Adding a Splash Screen to Your Applications

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Environment: VC6, Win32

Introduction

Seemingly, every application I create has some lengthy processing in the WM_CREATE section of code. Sometimes, this delay before my main window is displayed causes users to click again on the application icon, thus starting yet another instance of the application. This SPLASH C++ class allows me to easily display a startup splash screen or other information before the main application window is displayed.

Before developing this class, I had tried to use Dialog boxes and timers to simulate a splash screen with limited success. But that method always had less than acceptable results. This class uses a bitmap created in your resource editor and its Resource ID to define the splash screen.

This code uses the bare Win32 API. MFC is NOT REQUIRED!

Using the SPLASH Class

The first thing to do is create the splash screen bitmap. This can be done externally, and then imported into your resource editor, or created within the editor. The resource editor will assign it an ID such as IDB_BITMAP1. This bitmap can be any size. The splash screen window will size to fit it automatically.

In your C++ code, include the SPLASH.H header file; then, create a splash class instance as follows:

  #include "splash.h"
  //global variables
  SPLASH mysplash;

Of course, you'll also have to include your project SPLASH.CPP. Alternatively, you can compile SPLASH.CPP and SPLASH.H to a LIB file and include that in your project.

In your WM_CREATE section of your WndProc, initialize the splash screen with the SPLASH::Init() method as follows:

  mysplash.Init(hWnd,hInst,IDB_BIMAP1);

The Init() method takes a window handle of the parent window of the splash screen, in this case hWnd. The second parameter is the instance handle of the parent Window. Of course, the third parameter is the resource ID of the splash screen bitmap.

After initializing the splash screen, two other methods are used to show or hide the splash screen, Those methods are coincidently Hide() and Show(); both take no parameters.

To display the splash screen, you would do this:

   mysplash.Show();

To hide the splash screen, oddly enough, you would do this:

   mysplash.Hide();

One member variable, (BOOL) SHOWING, is used to programmatically determine whether the splash screen is currently displayed. This allows you to set a timer and hide the splash screen after a predetermined length of time, or hide it upon a mouse click or any other window event.

Example code for this is as follows:

        case WM_LBUTTONDOWN:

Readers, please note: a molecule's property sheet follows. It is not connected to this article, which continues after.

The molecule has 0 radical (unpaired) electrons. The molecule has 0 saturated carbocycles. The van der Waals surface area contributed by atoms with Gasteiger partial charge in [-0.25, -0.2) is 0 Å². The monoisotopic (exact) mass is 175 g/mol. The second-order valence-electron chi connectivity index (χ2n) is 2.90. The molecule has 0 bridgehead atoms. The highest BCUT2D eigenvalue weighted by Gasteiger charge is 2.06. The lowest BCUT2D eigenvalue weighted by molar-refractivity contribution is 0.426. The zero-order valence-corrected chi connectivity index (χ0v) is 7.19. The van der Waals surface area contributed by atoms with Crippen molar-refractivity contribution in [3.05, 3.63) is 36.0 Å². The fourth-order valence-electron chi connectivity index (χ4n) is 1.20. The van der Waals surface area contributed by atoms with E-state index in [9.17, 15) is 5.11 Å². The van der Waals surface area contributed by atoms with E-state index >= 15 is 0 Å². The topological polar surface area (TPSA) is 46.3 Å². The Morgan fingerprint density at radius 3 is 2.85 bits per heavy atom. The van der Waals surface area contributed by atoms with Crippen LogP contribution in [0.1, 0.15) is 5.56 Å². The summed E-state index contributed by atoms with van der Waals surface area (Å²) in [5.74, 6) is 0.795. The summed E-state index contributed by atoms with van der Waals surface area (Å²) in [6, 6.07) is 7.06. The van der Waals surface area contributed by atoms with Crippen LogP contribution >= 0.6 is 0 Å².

if(mysplash.SHOWING)
                {
                 mysplash.Hide();
                }
            break;

The code below shows the SPLASH class being used in an application.

  #include "splash.h"
  //global variables
  SPLASH mysplash;
   .
   .
   .
  WndProc(...)
   .
   .
   .
        case WM_LBUTTONDOWN:
            if(mysplash.SHOWING)
                {
                 mysplash.Hide();
                }
            break;
        case WM_CREATE:
             mysplash.Init(hWnd,hInst,IDB_BITMAP1);
             mysplash.Show();
             //simulate lengthy window initialization
             Sleep(4000);
             //hide the splash screen as the main window appears
             mysplash.Hide();
            break;

I hope you find this class useful in your application development. I would appreciable feedback via e-mail or the comments section of this article.

Downloads

Download source - 2 Kb


Comments

  • WndProc

    Posted by richiebabes on 11/28/2005 01:49pm

    There is no explanation as to how to use the WndProc thingie.

    Reply
  • Very Good

    Posted by Legacy on 11/05/2003 12:00am

    Originally posted by: Paul

    Simple and elegant. Just what I was looking for. I also #included "stdafx.h" in splash.cpp, and away I went...

    Reply
  • Exactly what I needed

    Posted by Legacy on 04/24/2003 12:00am

    Originally posted by: Vladimir Chesnokov

    Thank you very much!

    To all that call this sample useless: you're so stupid, it should hurt.

    Reply
  • Useless

    Posted by Legacy on 03/05/2003 12:00am

    Originally posted by: Lax

    Hi, this is worthless. Better way is to create a window (WS_POPUP style) in an own thread, it does not affect your program loading time. Create when starting loading and end thread when application has loaded. Thats it.

    Reply
  • Just the 1000th version "Hello, World"

    Posted by Legacy on 01/27/2003 12:00am

    Originally posted by: Someguy

    Isn't it?

    Reply
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